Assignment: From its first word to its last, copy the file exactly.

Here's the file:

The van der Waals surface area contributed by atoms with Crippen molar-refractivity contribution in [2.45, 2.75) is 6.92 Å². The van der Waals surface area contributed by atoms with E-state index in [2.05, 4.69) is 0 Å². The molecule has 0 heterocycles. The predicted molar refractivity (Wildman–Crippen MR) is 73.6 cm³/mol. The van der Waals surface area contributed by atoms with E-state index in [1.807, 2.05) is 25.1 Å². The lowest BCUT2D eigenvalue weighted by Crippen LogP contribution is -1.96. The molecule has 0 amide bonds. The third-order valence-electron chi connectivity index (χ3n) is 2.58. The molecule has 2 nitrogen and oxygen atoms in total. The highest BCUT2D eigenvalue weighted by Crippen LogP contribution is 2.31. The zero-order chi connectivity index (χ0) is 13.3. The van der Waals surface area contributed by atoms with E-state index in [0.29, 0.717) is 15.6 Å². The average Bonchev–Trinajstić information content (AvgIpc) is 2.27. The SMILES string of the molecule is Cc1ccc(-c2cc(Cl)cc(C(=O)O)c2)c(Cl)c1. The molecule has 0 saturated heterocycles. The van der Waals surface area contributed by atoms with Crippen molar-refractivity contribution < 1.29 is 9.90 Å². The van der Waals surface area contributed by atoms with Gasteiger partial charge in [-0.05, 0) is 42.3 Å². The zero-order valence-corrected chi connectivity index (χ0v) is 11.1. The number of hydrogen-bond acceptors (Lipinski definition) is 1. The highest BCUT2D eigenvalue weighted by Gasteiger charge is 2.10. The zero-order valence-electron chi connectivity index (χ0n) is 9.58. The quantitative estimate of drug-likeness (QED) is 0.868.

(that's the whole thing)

The van der Waals surface area contributed by atoms with Crippen molar-refractivity contribution in [2.45, 2.75) is 6.92 Å². The van der Waals surface area contributed by atoms with E-state index in [2.05, 4.69) is 0 Å². The molecule has 0 heterocycles. The predicted molar refractivity (Wildman–Crippen MR) is 73.6 cm³/mol. The van der Waals surface area contributed by atoms with E-state index in [1.807, 2.05) is 25.1 Å². The lowest BCUT2D eigenvalue weighted by Crippen LogP contribution is -1.96. The molecule has 0 amide bonds. The third-order valence-electron chi connectivity index (χ3n) is 2.58. The molecule has 2 nitrogen and oxygen atoms in total. The highest BCUT2D eigenvalue weighted by Crippen LogP contribution is 2.31. The zero-order chi connectivity index (χ0) is 13.3. The van der Waals surface area contributed by atoms with E-state index in [0.29, 0.717) is 15.6 Å². The average Bonchev–Trinajstić information content (AvgIpc) is 2.27. The SMILES string of the molecule is Cc1ccc(-c2cc(Cl)cc(C(=O)O)c2)c(Cl)c1. The molecule has 0 saturated heterocycles. The van der Waals surface area contributed by atoms with Crippen molar-refractivity contribution < 1.29 is 9.90 Å². The van der Waals surface area contributed by atoms with Gasteiger partial charge in [-0.05, 0) is 42.3 Å². The zero-order valence-corrected chi connectivity index (χ0v) is 11.1. The number of hydrogen-bond acceptors (Lipinski definition) is 1. The highest BCUT2D eigenvalue weighted by Gasteiger charge is 2.10. The zero-order valence-electron chi connectivity index (χ0n) is 9.58. The quantitative estimate of drug-likeness (QED) is 0.868.